Why I Didn’t Call My Parents For My Convocation
My MBA was the first time I stepped out of my home and my city. After a few months of teething troubles, I relished this freedom to recreate and nurture my identity without the shadow of parents, relatives and even friends looming over me. A Gujarati boy from a conservative family and a school/college gang of friends very similar in upbringing to himself, suddenly found that he could be anyone he wanted to on this campus.
The more I tried to distance myself from my past identity, the more these new friends on B-School campus pointed out my gujjuness – the shadow over my identity. The more I got determined to distance myself from it.
This effort meant I made friends from all over the country. The professors opened up my world view and I saw conservatism, right-wing politics, the idea of a family, Hinduism, caste, etc in a completely new light. In the dark auditorium of my B-School, I discovered through cinema, discourse and debate, a bright new world of colourful ideas not stuck to the regimented rules prescribed by my earlier life.
And I blamed my family for my past life. I blamed their upbringing, their life choices and their lack of exposure for me turning out the way I did till then.
I had decided I was going to rise above my upbringing.
There are certain phases in our lives, when we really feel like all our learning is over. It’s time that the world takes notice, as I teach it a lesson or two. The final term of your two-year MBA is definitely one of those phases. Having made lots of friends, cracked a PPO and pulled off a good 2 years at my MBA, I was bang in the middle of that heady, arrogant, and foolish phase.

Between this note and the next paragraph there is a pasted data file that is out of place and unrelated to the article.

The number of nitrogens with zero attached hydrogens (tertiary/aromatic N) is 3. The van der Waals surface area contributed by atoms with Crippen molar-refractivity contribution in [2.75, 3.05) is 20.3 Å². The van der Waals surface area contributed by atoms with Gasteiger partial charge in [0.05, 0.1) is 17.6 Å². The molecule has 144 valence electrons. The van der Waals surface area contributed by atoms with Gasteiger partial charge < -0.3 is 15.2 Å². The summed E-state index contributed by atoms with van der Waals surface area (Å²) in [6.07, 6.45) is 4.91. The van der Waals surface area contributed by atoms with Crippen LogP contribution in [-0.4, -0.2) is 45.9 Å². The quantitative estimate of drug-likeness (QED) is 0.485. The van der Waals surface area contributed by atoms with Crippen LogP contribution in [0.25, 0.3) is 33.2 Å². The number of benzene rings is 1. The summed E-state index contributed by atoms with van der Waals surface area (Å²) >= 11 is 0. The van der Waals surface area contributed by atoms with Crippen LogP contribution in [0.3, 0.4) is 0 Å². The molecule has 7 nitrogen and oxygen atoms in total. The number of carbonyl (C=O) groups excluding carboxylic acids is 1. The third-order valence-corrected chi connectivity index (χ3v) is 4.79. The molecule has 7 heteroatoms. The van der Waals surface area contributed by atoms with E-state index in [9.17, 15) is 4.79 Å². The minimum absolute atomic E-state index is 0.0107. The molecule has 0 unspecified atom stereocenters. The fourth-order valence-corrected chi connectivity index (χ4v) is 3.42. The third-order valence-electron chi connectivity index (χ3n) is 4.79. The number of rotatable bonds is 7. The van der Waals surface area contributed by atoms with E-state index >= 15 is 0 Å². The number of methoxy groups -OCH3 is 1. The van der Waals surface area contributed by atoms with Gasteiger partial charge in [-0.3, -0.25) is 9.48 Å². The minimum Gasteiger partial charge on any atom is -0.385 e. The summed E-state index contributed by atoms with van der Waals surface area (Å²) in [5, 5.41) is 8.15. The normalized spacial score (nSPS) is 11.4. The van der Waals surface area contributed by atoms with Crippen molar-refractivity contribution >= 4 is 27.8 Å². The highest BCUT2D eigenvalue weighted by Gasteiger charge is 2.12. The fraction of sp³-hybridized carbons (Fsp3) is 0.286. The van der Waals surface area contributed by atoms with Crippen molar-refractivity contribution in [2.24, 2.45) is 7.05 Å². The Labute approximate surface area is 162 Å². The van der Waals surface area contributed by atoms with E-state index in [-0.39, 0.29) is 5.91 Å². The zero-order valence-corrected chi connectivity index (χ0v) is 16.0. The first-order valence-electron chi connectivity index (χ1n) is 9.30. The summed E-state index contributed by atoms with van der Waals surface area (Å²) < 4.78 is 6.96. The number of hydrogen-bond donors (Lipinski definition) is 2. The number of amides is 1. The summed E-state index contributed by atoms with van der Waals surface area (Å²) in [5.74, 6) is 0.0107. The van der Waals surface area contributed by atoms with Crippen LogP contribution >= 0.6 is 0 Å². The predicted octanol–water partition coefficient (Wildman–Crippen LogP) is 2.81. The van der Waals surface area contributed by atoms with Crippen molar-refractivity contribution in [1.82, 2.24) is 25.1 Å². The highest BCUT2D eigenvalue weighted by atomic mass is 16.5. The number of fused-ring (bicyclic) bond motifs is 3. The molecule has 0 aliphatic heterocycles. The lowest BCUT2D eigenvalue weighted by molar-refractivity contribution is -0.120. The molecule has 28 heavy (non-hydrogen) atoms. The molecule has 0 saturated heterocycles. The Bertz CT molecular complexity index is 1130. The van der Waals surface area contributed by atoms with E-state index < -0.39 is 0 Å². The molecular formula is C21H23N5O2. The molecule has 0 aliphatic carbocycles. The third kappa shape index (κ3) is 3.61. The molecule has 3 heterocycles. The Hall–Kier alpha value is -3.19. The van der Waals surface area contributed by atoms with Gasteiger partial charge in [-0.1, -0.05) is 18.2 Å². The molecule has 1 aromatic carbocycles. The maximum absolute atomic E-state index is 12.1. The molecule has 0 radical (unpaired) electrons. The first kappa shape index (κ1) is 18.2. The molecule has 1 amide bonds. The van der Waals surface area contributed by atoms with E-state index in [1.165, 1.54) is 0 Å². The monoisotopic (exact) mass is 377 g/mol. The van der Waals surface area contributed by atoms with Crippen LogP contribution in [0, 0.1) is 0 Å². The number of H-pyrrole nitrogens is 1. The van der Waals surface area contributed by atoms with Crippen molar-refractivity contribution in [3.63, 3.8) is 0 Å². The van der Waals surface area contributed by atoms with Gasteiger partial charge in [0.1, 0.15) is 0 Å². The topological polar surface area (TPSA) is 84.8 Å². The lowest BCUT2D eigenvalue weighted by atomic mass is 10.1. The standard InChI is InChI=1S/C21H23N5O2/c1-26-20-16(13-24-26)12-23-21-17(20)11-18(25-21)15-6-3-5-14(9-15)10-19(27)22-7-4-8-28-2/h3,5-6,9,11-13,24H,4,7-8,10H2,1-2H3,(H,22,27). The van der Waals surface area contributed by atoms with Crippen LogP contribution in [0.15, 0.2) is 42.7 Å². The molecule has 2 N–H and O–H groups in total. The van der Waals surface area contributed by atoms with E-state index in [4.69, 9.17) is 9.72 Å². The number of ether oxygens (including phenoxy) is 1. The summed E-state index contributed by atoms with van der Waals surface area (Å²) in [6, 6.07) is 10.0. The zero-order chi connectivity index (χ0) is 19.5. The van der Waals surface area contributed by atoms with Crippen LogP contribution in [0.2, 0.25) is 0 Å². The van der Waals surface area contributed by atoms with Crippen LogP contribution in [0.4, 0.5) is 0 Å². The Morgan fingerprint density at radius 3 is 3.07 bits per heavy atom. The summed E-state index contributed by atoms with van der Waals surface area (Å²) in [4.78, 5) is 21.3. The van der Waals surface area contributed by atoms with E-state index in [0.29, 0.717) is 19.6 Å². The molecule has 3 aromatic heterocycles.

In the midst of such a phase, came the convocation day and I decided that I didn’t want to call my parents for it. This was my day. And I would be embarrassed to have their ideas and thoughts being bandied about on a liberal campus like mine. I didn’t like how they talked, dressed or thought. And I didn’t want this painstakingly built image of mine on campus to get destroyed by one day.
And so I stood on the dais, taking my certificate in my robe and turning around to wave at my friends. And I missed them like hell.
It came back to me how my mother had broken down in tears when my father told me I was going to MICA. It came back to me how my father explained in typical Gujju practicalese, why he thinks I should not take a loan and that he will fund my education because he can afford it. It came back to me how I rushed back by train and flight every time I faced heartbreak, sickness or failure on campus.
I realised my shiny new ideologies, wisdom and successes can go beep themselves. I got here because of them and I didn’t have them here to celebrate it with.
Today, my relationship with them has come a long way. After years of night long arguments, they acknowledge my ideologies and find ways to work around them. On the other hand, I realised I wasn’t really that different from them. I embraced my gujjuness and so did my friends.
But graduating from MICA still remains one of the most memorable days of my life – for what it taught me and what kind of person it made me.
And I will always regret not having next to me the two people who sacrificed the most to get me the education that was bound to take me away from them.
So pick up that phone, log onto IRCTC and book them a ticket to your convocation. They probably deserve the party more than you do.